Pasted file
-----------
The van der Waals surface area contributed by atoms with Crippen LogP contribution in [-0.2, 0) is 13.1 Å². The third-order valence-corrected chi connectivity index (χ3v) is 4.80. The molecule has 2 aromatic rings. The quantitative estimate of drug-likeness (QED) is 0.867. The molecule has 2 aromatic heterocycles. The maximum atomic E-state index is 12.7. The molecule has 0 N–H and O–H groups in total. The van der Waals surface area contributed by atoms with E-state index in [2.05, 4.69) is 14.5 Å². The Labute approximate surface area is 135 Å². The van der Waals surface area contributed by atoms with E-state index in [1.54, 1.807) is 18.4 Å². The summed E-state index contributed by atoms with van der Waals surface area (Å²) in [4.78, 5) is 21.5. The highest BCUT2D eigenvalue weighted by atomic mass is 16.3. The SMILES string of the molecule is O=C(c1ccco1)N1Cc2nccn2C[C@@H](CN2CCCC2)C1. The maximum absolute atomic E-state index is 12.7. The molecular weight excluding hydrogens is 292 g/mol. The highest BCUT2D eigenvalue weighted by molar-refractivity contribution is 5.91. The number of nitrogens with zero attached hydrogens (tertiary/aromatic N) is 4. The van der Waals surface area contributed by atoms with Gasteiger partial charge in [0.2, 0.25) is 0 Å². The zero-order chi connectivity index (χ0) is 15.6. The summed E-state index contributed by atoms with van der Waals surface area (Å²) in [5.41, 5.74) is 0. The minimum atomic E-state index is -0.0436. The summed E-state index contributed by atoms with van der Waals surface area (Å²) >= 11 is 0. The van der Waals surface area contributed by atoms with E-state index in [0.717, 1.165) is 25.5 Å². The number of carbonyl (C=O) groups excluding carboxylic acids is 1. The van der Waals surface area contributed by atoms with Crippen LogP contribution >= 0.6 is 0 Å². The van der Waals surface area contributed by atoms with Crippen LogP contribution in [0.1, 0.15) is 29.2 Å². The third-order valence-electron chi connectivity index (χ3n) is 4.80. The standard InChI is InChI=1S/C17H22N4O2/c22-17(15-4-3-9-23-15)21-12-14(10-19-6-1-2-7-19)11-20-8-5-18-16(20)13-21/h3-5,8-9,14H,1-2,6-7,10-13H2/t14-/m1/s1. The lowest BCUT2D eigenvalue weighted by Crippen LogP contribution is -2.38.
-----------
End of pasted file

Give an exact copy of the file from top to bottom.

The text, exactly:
The van der Waals surface area contributed by atoms with Crippen LogP contribution in [-0.2, 0) is 13.1 Å². The third-order valence-corrected chi connectivity index (χ3v) is 4.80. The molecule has 2 aromatic rings. The quantitative estimate of drug-likeness (QED) is 0.867. The molecule has 2 aromatic heterocycles. The maximum atomic E-state index is 12.7. The molecule has 0 N–H and O–H groups in total. The van der Waals surface area contributed by atoms with E-state index in [2.05, 4.69) is 14.5 Å². The Labute approximate surface area is 135 Å². The van der Waals surface area contributed by atoms with E-state index in [1.54, 1.807) is 18.4 Å². The summed E-state index contributed by atoms with van der Waals surface area (Å²) in [4.78, 5) is 21.5. The highest BCUT2D eigenvalue weighted by atomic mass is 16.3. The SMILES string of the molecule is O=C(c1ccco1)N1Cc2nccn2C[C@@H](CN2CCCC2)C1. The maximum absolute atomic E-state index is 12.7. The molecular weight excluding hydrogens is 292 g/mol. The highest BCUT2D eigenvalue weighted by molar-refractivity contribution is 5.91. The number of nitrogens with zero attached hydrogens (tertiary/aromatic N) is 4. The van der Waals surface area contributed by atoms with Gasteiger partial charge in [0.2, 0.25) is 0 Å². The zero-order chi connectivity index (χ0) is 15.6. The summed E-state index contributed by atoms with van der Waals surface area (Å²) in [5.41, 5.74) is 0. The minimum atomic E-state index is -0.0436. The summed E-state index contributed by atoms with van der Waals surface area (Å²) >= 11 is 0. The van der Waals surface area contributed by atoms with E-state index in [0.717, 1.165) is 25.5 Å². The number of carbonyl (C=O) groups excluding carboxylic acids is 1. The van der Waals surface area contributed by atoms with Crippen LogP contribution >= 0.6 is 0 Å². The van der Waals surface area contributed by atoms with Crippen LogP contribution in [0.1, 0.15) is 29.2 Å². The third-order valence-electron chi connectivity index (χ3n) is 4.80. The standard InChI is InChI=1S/C17H22N4O2/c22-17(15-4-3-9-23-15)21-12-14(10-19-6-1-2-7-19)11-20-8-5-18-16(20)13-21/h3-5,8-9,14H,1-2,6-7,10-13H2/t14-/m1/s1. The lowest BCUT2D eigenvalue weighted by Crippen LogP contribution is -2.38.